in human context, a family is a group of people affiliated by consanguinity, affinity, or co-residence. In most societies it is the principal institution for the socialization of children. Extended from the human "family unit" by biological-cultural affinity, marriage, economy, culture, tradition, honour, and friendship are concepts of family that are physical and metaphorical, or that grow increasingly inclusive extending to community, village, city, region, nationhood, global village and humanism. A family group consisting of a father, mother and their children is called a nuclear family. This term can be contrasted with an extended family.
There are also concepts of family that break with tradition within particular societies, or those that are transplanted via migration to flourish or else cease within their new societies. As a unit of socialization and a basic institution key to the structure of society, the family is the object of analysis for sociologists of the family. Genealogy is a field which aims to trace family lineages through history. In science, the term "family" has come to be used as a means to classify groups of objects as being closely and exclusively related. In the study of animals it has been found that many species form groups that have similarities to human "family"—often called "packs."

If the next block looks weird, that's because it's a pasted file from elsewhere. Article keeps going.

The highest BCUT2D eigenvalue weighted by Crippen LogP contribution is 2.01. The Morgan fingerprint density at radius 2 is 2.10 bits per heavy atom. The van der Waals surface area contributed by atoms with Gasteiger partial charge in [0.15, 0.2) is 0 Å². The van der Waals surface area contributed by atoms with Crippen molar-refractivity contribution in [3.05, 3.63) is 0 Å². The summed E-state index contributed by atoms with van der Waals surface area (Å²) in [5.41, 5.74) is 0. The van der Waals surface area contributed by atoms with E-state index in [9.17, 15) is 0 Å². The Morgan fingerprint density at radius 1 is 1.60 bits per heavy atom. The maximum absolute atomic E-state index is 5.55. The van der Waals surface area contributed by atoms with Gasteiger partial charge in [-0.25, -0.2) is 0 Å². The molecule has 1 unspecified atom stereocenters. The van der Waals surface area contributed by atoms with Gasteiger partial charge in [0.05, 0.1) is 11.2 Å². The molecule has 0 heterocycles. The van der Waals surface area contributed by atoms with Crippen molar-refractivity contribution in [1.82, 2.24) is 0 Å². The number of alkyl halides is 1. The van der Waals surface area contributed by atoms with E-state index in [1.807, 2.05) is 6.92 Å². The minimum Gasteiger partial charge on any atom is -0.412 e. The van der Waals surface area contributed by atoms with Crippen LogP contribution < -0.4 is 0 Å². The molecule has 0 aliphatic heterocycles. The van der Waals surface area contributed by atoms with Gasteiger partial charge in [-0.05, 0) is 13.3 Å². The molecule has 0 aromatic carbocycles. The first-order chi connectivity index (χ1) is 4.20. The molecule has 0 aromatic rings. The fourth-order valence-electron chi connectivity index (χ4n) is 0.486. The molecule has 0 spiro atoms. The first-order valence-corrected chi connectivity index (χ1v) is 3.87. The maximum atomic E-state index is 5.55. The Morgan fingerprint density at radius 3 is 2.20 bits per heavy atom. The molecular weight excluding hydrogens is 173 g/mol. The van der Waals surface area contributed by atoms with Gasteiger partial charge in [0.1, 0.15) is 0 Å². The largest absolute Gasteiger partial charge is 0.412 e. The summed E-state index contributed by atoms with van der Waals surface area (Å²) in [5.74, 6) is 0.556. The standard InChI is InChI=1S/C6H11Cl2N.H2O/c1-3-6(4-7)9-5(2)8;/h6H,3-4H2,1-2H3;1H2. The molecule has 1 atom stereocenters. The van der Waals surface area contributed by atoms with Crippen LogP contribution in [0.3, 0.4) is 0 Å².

- Mother: a female parent
- Father: a male parent
- Son: a male child of the parent(s)
- Daughter: a female child of the parent(s)
- Brother: a male child of the same parent(s)
- Sister: a female child of the same parent(s)
- Grandfather: father of a father or mother
- Grandmother: mother of a mother or father
- Cousins: two people that share the same grandparent(s)